Cinnamaldehyde or Cinnamic_Aldehyde – NATURE’s wonderful compound
There are many people who are fascinated with the scent of cinnamon essential oil. Cinnamon-flavored cakes or candies also bring indescribable appeal. Why does that happen? That is thanks to the compound Cinnamaldehyde. Let’s find out with VIPSEN.
1. About Cinnamaldehyde.
1.1 What is Cinnamaldehyde?
Cinnamaldehyde, also known as Cinnamic Aldehyde, 3-phenyl-2-propane, Pheny Acrolein, Cinnamyl aldehyde, trans-cinnamaldehyde… This is the main ingredient in the bark and leaves of the cinnamon tree (Cinnamon or Cassia) originating from Originated from Vietnam, China, India, Sri Lanka… Cinnamaldehyde is also found in Camphor trees.
With the chemical formula C6H5CH = CHCHO, Cinnamaldehyde is a naturally occurring organic compound with mainly the trans (E) isomer, which gives cinnamon its flavor and smell. Cinnamon bark essential oil contains about 80-85% Cinnamaldehyde.
Cinnamaldehyde had its molecular formula determined in 1834 thanks to its isolation from cinnamon essential oil by French scientists Jean Baptiste Andre Dumas (1800-1884) and Eugene Melchior Peligot (1811 – 1890). The compound was synthesized in the laboratory by Italian scientist Luigi Chiozza in 1854. Its structural formula was only decoded in 1866 by German chemist Emil Erlenmeyer (1825 – 1909).
2. Uses of Cinnamaldehyde
Cinnamaldehyde has anti-bacterial, anti-fungal, aroma and flavor effects in the food processing industry and has anti-diabetic effects.
2.1 Anti-bacterial and anti-fungal agents.
According to research by the University of Illinois, Chicago, Cinnamaldehyde prevents more than 50% of the growth of oral bacteria. This compound is particularly effective in preventing the growth of bacteria and other pathogens in the tongue.
In a study titled “Antibacterial activities of cinnamon oil and Cinnamaldehyde from the Chinese medicinal plant Cinnamomum cassia Blume” published in the American Journal of Chinese Medicine, Cinnamaldehyde effectively inhibited the growth of many different types of bacteria including gram positive and gram negative bacteria. It can inhibit Escherichia coli, Bacillus subtilis, Staphylococcus aureus, Staphylococcus aureus, Shigella dysentery, typhoid and paratyphoid, bacillus, pneumococcus, aerobacillus, proteus, anthrax, Salmonella enteritidis, Vibrio cholerae…
Medical experts have also discovered that Cinnamic Aldehyde has significant effects on fungi. The antifungal effect of this product against 22 types of conditionally pathogenic fungi indicates that Cinnamic Aldehyde is an antifungal active ingredient. The compound performs this role by destroying the fungal cell wall, allowing the drug to enter the fungal cell and destroy the organelles.
2.2 Flavoring substances
Cinnamaldehyde is mainly added to foods and medicines to improve the quality of aroma and taste. Industries that produce confectionery, beverages, spices, sauces… all like to use this compound to increase appeal and stimulate consumers’ taste buds.
Cinnamaldehyde is also used in the perfume industry, deodorants, detergents, mouthwashes, toothpastes… as a regenerator of fruit flavors and natural fragrances.
2.3 Treatment of diabetes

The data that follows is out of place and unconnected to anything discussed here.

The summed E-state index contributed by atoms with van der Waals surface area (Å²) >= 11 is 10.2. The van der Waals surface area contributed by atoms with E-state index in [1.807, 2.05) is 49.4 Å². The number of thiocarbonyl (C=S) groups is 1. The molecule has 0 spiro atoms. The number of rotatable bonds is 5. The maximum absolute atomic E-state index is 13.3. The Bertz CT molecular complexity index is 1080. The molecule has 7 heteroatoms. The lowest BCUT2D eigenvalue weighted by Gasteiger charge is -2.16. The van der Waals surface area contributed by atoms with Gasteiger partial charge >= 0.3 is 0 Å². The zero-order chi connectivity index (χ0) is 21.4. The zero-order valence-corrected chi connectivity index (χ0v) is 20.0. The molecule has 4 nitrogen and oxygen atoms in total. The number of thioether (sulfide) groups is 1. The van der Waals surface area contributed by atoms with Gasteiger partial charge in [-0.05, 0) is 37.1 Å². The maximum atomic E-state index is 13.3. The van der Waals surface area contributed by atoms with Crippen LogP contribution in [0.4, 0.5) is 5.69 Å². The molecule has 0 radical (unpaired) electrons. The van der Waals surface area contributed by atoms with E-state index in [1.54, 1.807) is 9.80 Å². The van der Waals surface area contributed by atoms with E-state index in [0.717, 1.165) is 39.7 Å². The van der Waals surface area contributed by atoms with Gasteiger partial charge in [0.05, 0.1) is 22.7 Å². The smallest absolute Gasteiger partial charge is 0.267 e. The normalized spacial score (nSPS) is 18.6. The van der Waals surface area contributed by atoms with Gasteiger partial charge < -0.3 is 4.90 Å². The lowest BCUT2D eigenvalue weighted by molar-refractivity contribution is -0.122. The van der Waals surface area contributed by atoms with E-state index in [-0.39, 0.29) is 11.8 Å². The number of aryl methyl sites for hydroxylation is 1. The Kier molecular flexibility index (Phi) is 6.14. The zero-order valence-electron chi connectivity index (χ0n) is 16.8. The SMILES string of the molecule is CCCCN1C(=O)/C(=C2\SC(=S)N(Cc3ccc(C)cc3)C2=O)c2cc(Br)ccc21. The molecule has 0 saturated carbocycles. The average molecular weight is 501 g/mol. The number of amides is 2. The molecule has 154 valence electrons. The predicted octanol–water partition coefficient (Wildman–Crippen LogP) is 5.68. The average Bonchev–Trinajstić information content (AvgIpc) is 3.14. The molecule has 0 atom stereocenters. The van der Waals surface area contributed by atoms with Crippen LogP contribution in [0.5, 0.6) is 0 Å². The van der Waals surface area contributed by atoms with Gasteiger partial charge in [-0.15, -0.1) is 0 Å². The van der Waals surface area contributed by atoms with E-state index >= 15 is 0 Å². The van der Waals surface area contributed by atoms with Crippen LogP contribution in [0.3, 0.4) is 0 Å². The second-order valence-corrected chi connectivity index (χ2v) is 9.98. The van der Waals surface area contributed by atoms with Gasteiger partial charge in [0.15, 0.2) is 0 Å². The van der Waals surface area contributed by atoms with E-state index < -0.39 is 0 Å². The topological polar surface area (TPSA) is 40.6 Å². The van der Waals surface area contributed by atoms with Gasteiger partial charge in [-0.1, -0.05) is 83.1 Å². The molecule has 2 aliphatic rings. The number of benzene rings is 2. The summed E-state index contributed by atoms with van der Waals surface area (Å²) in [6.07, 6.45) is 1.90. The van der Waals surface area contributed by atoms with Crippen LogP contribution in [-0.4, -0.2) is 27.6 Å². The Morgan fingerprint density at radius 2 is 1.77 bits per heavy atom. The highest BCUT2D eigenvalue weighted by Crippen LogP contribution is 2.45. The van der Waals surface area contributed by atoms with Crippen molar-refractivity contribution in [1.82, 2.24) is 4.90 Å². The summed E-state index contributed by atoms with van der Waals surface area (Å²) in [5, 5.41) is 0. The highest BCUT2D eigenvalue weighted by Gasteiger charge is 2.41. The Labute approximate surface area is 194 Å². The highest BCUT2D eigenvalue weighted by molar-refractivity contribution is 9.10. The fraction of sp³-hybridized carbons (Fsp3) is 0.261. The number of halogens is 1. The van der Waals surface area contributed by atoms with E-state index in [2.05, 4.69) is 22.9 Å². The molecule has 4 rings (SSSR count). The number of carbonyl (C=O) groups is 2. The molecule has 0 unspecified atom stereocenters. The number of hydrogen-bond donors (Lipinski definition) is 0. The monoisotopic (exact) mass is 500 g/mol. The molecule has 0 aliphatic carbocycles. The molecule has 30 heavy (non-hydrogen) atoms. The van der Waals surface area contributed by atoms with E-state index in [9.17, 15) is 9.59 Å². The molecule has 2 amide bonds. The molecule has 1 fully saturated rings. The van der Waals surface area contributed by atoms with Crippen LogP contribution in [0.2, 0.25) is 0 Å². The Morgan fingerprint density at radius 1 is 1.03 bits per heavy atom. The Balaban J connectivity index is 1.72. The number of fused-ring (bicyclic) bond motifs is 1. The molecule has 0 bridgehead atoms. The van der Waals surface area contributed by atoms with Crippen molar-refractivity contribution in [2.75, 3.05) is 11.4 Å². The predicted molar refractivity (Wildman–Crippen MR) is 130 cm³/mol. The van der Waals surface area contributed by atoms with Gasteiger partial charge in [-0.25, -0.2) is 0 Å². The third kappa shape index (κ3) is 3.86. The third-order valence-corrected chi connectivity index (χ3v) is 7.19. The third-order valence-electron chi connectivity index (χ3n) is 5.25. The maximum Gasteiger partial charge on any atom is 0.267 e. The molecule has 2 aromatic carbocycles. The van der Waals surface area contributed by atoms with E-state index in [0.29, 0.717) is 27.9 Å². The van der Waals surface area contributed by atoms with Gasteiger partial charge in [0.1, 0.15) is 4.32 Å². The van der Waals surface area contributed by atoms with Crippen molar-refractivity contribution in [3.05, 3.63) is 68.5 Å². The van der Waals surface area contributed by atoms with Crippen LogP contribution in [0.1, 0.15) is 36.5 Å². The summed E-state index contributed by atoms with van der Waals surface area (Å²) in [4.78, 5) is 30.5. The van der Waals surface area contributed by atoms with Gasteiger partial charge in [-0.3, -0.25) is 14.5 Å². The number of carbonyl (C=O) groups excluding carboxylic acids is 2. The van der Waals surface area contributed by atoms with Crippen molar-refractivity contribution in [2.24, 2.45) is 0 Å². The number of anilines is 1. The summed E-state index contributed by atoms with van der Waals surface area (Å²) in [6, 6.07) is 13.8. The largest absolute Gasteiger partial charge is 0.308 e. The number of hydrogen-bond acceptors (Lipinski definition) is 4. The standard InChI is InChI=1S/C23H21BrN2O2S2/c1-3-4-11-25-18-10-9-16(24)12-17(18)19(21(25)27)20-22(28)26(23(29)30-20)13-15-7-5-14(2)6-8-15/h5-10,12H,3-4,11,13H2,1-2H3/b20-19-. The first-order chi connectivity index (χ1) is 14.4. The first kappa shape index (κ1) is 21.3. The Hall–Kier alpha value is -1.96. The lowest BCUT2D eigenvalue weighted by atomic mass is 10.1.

The anti-diabetic nature of cinnamon is due to the presence of Cinnamaldehyde. This product can decompose fat. Cinnamaldehyde can inhibit the free fatty acids of adrenaline and ACTH, and promote the synthesis of fat into glucose. Therefore, it can be used in blood sugar control drugs to enhance the performance of insulin in replacing glucose and preventing diabetes.
According to a study conducted on Streptozotocin (STZ)-induced diabetic male wistar rats, administration of Cinnamaldehyde at different doses significantly reduced blood glucose levels and simultaneously increased plasma Insulin levels.
Furthermore, oral administration of Cinnamaldehyde markedly decreased the concentrations of Glycosylated Hemoglobin, Serum Total Cholesterol, and Triglycerides, while increasing Liver Glycogen and HDL (High-Density Lipoprotein) Cholesterol. Therefore, Cinnamaldehyde exhibits hypoglycemic and hyponatremic effects in STZ-induced diabetic rats.
2.4 Repel Insects
Thanks to the Cinnamaldehyde compound, cinnamon essential oil creates a pleasant and relaxing scent when used to scent rooms, workplaces, hotels, and restaurants. Besides, products containing Cinnamaldehyde are effective in repelling insects.
3. Production of Cinnamaldehyde
Preparation of Cinnamaldehyde (Cinnamic Aldehyde) from cinnamon essential oil by fractionation or chemical reaction.
There are two ways to extract cinnamon essential oil: steam distillation and solvent extraction. But to achieve Cinnamaldehyde content of up to 80-85%, steam distillation technology must be used, but with solvent extraction technology, only 62% to 73% of Cinnamaldehyde is achieved.
Cinnamaldehyde can also be synthesized by reacting Benzaldehyde (C6H5CHO) with Acetaldehyde (CH3CHO). The two compounds condense after removing water to form Cinnamaldhyde.
4. Cinnamaldehyde at VIPSEN essential oil factory.
VIPSEN is one of the leading researchers and producers of natural essential oils in Vietnam. Essential oil products are produced using advanced methods, achieving high quality with 100% natural ingredients, without additives or mixtures.
Cinnamaldehyde is produced by fractional distillation from cinnamon essential oil. Cinnamaldehyde content of finished products reaches 98%. Products are manufactured by VIPSEN from selected raw materials, from famous cinnamon growing areas in Vietnam. The production process from planting and harvesting raw materials to producing and preserving finished products is always closely monitored by a team of experienced experts and technicians. The active ingredient Cinnamaldehyde 98% produced by VIPSEN is not only popular in Vietnam but also around the world.